Regarding research design the workshop stimulated quality discussion about dimensions of research that should be taken into consideration. These range from determining the research philosophy, methodology (qualitative, quantitative, mixed method), research approach (case study, experiment…etc.), participants, ethics, data collection methods, time (longitudinal, cross sectional …etc.) to approach to data analysis. Some of the buzz words that guided our discussion were validity, reliability, generalizability, and objectivity. Then, Professor Borg introduced certain ways in enhancing quality in collecting and analyzing data such as being aware of data collection methods in terms of their strengths and weaknesses, evaluating methods in relation to the purposes of the study and devising strategies such as prolonged engagement, triangulation, member checks, inter-reliability and avoiding poor coding of qualitative data among many others to overcome validity threats.

Reporting Research

In this section of the workshop we delved into strategies to make research public, maintain and increase credibility as researchers by providing thick description regarding how the research was conducted and having a good discussion session critically weaving previous research with findings and extending knowledge in some way rather than repeating previous findings.

Fourteen Steps to Writing an Effective Discussion Section  

Writing a research article: advice to beginners 

As a wrap up, we were asked to revisit the initial question we had in mind at the beginning and reflect on ‘to what extent it had been answered’. Mine was answered comprehensively.

Now, I wonder how widespread research is as a professional development strategy. I mean, how many of us in our own context conduct research or are asked to carry out research as a strategy for professional development. How can research contribute to teaching practices?

I really wish that teacher research will flourish as a strategy for continuous teacher development…

Other Resources that could be helpful


Dornyei, Z. (2007). Research methods in applied linguistics. Oxford: Oxford University Press

Lewin, K. (1952). Field theory in social science: Selected theoretical papers by Kurt Lewin.

London: Tavistock

Talking Presentations: Reading Enrichment


“My students DO NOT READ”. Please leave a comment to this post if you have heard this statement or voiced it yourself. Unfortunately one of the common concerns of our modern day is that Turkish L2 learners of English often do not read very much.

My friend/colleague Amy (Erenay) conducted an action reserach to foster reading enrichment among a group of Turkish university students. She tried out a reading intervention which comprised of a battery of reading skills and strategy training to see whether this would lead to any difference in terms of reading comprehension. She kindly accepted to talk about this class-based research in the presentation below.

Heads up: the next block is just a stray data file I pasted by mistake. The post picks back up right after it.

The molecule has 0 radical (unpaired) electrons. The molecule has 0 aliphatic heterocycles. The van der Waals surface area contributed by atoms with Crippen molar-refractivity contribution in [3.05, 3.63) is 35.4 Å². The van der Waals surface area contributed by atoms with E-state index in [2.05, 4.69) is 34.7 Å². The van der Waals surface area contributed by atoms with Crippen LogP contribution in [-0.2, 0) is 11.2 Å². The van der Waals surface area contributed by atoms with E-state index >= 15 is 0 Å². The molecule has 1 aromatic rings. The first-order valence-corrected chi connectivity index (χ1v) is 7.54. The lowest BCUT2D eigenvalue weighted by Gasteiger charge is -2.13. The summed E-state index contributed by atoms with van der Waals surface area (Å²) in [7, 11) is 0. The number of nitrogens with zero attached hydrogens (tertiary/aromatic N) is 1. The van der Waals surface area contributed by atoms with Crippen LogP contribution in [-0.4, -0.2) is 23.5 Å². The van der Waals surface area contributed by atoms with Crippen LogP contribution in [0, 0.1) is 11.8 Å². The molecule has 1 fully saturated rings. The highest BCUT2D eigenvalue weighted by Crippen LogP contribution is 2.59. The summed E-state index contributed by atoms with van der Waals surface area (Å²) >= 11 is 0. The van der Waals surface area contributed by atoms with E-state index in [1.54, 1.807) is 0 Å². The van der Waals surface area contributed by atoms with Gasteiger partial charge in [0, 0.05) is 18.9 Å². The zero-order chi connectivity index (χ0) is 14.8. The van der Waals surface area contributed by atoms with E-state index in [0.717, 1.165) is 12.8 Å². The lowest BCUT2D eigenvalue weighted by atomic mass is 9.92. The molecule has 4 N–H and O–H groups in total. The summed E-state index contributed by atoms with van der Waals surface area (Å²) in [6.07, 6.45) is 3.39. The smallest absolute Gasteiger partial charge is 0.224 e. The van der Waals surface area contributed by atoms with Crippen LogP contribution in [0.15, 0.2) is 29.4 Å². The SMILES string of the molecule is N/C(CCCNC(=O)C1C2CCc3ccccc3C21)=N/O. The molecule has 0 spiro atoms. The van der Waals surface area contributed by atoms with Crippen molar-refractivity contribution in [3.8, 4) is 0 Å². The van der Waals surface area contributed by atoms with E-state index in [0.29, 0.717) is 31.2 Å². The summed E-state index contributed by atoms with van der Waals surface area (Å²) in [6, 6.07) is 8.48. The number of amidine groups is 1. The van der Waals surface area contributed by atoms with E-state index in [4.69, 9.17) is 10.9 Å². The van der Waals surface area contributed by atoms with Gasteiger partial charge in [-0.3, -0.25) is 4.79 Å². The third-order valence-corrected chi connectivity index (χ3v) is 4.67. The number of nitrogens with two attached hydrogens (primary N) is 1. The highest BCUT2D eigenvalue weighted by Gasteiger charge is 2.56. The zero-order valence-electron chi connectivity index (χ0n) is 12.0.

Enjoy 🙂

Highlights from Akdeniz University Language Studies Conference 2012


Akdeniz University hosted the “Language Studies Conference” between 9-12 May with the participation of more than 600 participants from a variety of countries involving Turkey, Macedonia, Iran, and Germany. More than 300 presentations were given and we had the opportunity to participate in many informative sessions and listen to the reports of educational research. The confernece was organised around a variety of topics.



I shared the results of a small scale research study which was about participation of students in course evaluation.

It was entiled “Using students’ evaluations to measure educational quality” and data was collected by Students’ Evaluation of Educational Quality Instrument (SEEQ), focus group interviews and field notes.

If you would like to have more detailed info please click here.


I had the opportunity to listen to some very interesting sessions and meet devoted professionals. I would like to talk about Veronika Kareva, who presented a research study focsuing on teacher education and CELTA training.

I don’t know if you would agree with me but, I feel that learning about teaching and teacher education in different social contexts is very mind opening. Therefore,  I asked Veronica if she would feed us in about ELT in Macedonia. She kindly accepted to answer my further questions send throgh e-mail.

Could you please introduce yourself?

My name is Veronika Kareva, Director of the Language Center at the South East European University (SEEU) in Tetovo, Macedonia and a professor at the English Teacher Training Department with the Faculty of Languages, Cultures and Communication.

What are the opportunities for teacher training and development in Macedonia?

Our University has only English Teacher Education Program. Speaking about this program, the impressions from students and the perceptions from those involved in the teaching process are that there is not enough practical implementation of the knowledge students-teachers receive during their formal education and that they are not prepared well enough to start teaching at schools immediately after graduation. This is especially true, with the new model of studies, 3 + 2, according to Bologna agreement.

After graduation, those teaching at state schools receive further continuoustraining through different seminars and workshops organized by the Ministry of Education and supported by the British Council.

You made a comment about how people view ELT profession in your country and therefore I would like to ask: What’s the society’s perception of English language teaching and ELT teachers in Macedonia?